Sunday, June 6, 2010

Heartbreaks Continue

The fear that my mother would not be able to, emotionally, mentally or physically handle the knowledge that her building fund was stolen and she doesn't have a home to come to has been more than I can bear. Even if my mother and I don't always see eye to eye, I am an only child who has spent most of her life on the opposite side of the world.

As the family in England grew smaller, and smaller with loved one passing away, until only my mother remained, it made sense that her visits to the United States increased considerably and those visits lasted longer and longer as the visa permits allowed.

My mother is quite a fixture in and around Ruidoso. With her tiny stature, but joyful outgoing personality she epitomizes the typical grand-mother figure, not unlike Dorothy McKeever.

I had begged the courts not to allow the continuances to drag on. As summer turned to winter the fear of being in a metal shed in awful weather, unable to explain the realities to my mother, unable to tell her to come back to the states and stay in the home she bought and paid for, started to sear my heart.

When something of this magnitude separates family members it is simply excruciating for the severity of the damage is not even taken into consideration. It is as though my mother, the person whose money was stolen, an 82 years old British woman who has never commit a crime in her life and would never do anyone wrong. Has worked hard all of her life and has an impeccable character, is nothing more than collateral damage.
Not even worthy of consideration in the American judicial system.

But the continuances went on, from summer to winter, from winter to summer, back through winter again.. endless nail biting terror and torment.

Now in the third year, I had to make serious decisions. Would I allow the British Parliament (MP) the opportunity to defend their citizen from such a financial loss, do I dare ask the MP to do a European search for hidden money, or do I allow my mother to die having never had the opportunity to see her family again.

I heard so much cold hearted comments from acquaintances that had me biting my tongue, "Tell her, she'll have to get used to the idea." "Folks have to die sometime, so what are you worried about?"

I couldn't go through the MP without telling my mother, so I took the initial step to test the water and see what a mutual friend thought about my telling her.
But FIRST I had to break down and tell the friend, whom I had also kept in the dark.

The response arrived like a knife and tore into my heart, and reduced me to tears. In the subject line of the e-mail it simply said:

Straight Talk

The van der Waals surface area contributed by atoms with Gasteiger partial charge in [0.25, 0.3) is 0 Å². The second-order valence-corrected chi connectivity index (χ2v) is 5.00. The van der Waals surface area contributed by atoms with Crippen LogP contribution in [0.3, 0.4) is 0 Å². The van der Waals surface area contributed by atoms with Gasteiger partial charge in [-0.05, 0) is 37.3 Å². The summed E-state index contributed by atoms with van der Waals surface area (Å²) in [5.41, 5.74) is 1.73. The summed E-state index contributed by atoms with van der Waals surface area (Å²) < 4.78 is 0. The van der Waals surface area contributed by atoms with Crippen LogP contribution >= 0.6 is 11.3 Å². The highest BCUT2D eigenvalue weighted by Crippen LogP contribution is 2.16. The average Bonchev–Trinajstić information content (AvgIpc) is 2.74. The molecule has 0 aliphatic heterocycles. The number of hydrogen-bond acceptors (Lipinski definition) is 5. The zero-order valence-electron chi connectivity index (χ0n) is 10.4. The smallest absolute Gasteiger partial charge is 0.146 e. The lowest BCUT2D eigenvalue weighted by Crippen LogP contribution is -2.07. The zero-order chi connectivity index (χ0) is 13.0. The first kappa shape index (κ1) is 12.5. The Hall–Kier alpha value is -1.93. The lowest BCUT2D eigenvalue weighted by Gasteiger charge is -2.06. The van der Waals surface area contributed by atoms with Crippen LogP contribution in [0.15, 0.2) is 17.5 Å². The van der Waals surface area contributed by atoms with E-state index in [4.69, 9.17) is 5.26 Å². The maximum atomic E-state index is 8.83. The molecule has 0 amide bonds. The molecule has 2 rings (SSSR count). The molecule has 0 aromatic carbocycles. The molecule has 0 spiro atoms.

Hi Denise,

To answer your first question - yes I had an idea, I am just sorry I didn't hear it from the horses mouth if you will pardon the pun.

Under the circumstances I didn't feel it appropriate to speak to your mum about it as you had not actually said anything to me.

I had a quick glance at the web site.

I need to make something crystal clear to you & I am not for one moment suggesting that you don't know your mum inside out so please don't think that.
Your mum is now well into her 80's & simply cannot cope with things as she used to. She will go on & on & on forever about the tiniest thing, she will start having problems breathing & gets panicky & very distressed.

She is entirely obsessed with you Denise. She cannot utter a sentence without somehow bringing you into it & getting the photo's out. She will talk for as long as anyone will listen about when you were young, the problems you had with your marriage, you name it - we have heard them all - the same stories - hundreds & hundreds of times.

Every time she sees me she asks if I have heard from you & hangs onto my every word then dwells on everything, gets things out of proportion & what are trivial things to most; will be
blown into something huge involving sleepless nights & trips to the doctors.

Not to mention us having to 'talk & counsel' her & try to reassure her.

We try to help & support her & you know we think a great deal about her. It isn't always easy & I know that it is all down to her age but what I am trying to say is that there is no way you could imagine how she reacts to things now. She has changed so much this past 3 years & we have to be so very careful with her.

Yes, she is still 'marching to the beat' as you once said but it is very different beat now, she is still feisty & hot headed but doesn't have the mental strength she used to have. I am not implying that there is something sinister wrong with her, but she is not the mum 'as was'.

So I leave it in your hands Denise. If you want to tell your mum everything then that is entirely your place to do so. It would be better for her to hear it from you rather than a third party. I would ask that you include some positives so that she can at least glean something favourable from the situation such as some photo's of what you have managed to achieve so far.

Love Jackie xx

My heart is simply breaking.

Nobody is poor unless he stand in need of justice.- Lactantius